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Nuclear fuels go on tour
from SchNEWS Issue 221, Friday 23th July 1999

"We are in danger of sparking a whole new arms race around the Pacific rim." - Greenpeace International

Cumbria rural England, home to the Lakes, Fells oh, and British Nuclear Fuels Limited (BNFL). Sellafield, the sprawling nuclear metropolis, with its sordid history of radioactive pollution, on-site fires, and other such niceties, has this week begun a major operation to ship reprocessed nuclear fuel across International waters to Japan.

The nuclear cargo is MOx fuel, mixed oxide rods containing both uranium and plutonium. The rods are heated within the reactor, which produces an ashy film on the outside. This ash is weapons-grade Plutonium. You wouldn't have to be a nuclear physicist to remove it. Pacific Nuclear Transport (PNT) is the company that owns both Pacific Pintail and Pacific Teal, the ships which will be carrying the nuclear cargo. Japan cannot reprocess fuel itself, and therefore, needs European plants to do the dirty work for them, namely Sellafield in Britain and La Hague in France. PNT is owned by BNFL, which is in turn owned by the Governmenthow cosy ?


The undisclosed route is expected to take two months, even though most countries don't want the ships to pass through their waters. Fourteen Caribbean heads of government are furious that they were not consulted about the route. The fisher folk in South Korea have vowed to blockade the ships en-mass with their boats, fearing the cargo will threaten their safety and livelihoods.

There will be over 400kg of plutonium on board the ships, enough to manufacture 60 nuclear bombs.This is quite worrying for the international community, as Japan has had tight reins on its arsenal of weapons since WW2. As Kevin Dunion, Friends of the Earth, points out, " As its neighbours watch, Japan is slowly increasing its stockpile of weapons- useable nuclear materials with the blessing of British Nuclear Fuels and our Government."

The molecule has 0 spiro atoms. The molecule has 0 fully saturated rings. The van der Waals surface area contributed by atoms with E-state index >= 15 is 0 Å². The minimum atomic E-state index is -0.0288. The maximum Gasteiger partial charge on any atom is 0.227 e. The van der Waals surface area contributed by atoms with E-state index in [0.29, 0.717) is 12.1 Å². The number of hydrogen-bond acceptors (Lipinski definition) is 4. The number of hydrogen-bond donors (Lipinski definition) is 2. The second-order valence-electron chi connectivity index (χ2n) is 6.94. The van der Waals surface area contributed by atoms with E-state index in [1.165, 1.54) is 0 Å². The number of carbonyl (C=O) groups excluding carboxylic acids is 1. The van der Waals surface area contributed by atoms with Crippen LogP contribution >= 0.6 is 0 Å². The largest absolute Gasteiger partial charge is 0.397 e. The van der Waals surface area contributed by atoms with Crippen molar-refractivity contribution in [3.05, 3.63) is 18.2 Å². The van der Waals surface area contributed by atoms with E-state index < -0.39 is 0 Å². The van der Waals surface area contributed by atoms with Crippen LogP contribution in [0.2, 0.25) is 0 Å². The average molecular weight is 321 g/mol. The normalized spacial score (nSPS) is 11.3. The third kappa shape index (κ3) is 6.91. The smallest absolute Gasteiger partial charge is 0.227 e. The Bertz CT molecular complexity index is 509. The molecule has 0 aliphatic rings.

In a vain PR attempt, BNFL would like to sever the link between the nuclear industry and the military in the minds of both the public and foreign Governments. Activists clambered onto a crane in the civilian dock at Cherbourg, where the Pacific Teal was to collect it's deadly cargo from the COGEMA plant at Cape de La Hague, Northern France. The goal of the action was to push the ship into the military dock next door, to highlight the link.

This is the first time a shipment of this kind will NOT receive a Naval escort. Instead the Pintail and The Teal have both undergone a multi-million pound refit to arm them against military and terrorist threat (oh, and it seems good old-fashioned piracy hasn't been ruled out, either!) Greenpeace state that "If a government or paramilitary force seizes the cargo it could have a nuclear weapon within three weeks."

The 30mm canons and other defence weapons on board have made the Pintail and Teal the first armed merchant ships in 50 years. Despite BNFL's claims that the ships are not at risk, the civilian crews sailing them will receive danger money!! The National Union of Marine Aviation and Shipping Officers (NUMAST) asked for a pay increase for the staff and war-zone payments if the ship sailed into difficulties!!


The Government have decided to sell off 49% of British Nuclear Fuels to the private sector, making themselves a nice little earner to the tune of 1.5 BILLION! But there's a catch. This will only happen if Sellafield can generate lucrative profits from the successful production and shipping of the controversial MOx fuel. If this week's shipment goes smoothly, there will be another 80 to follow over the next decade.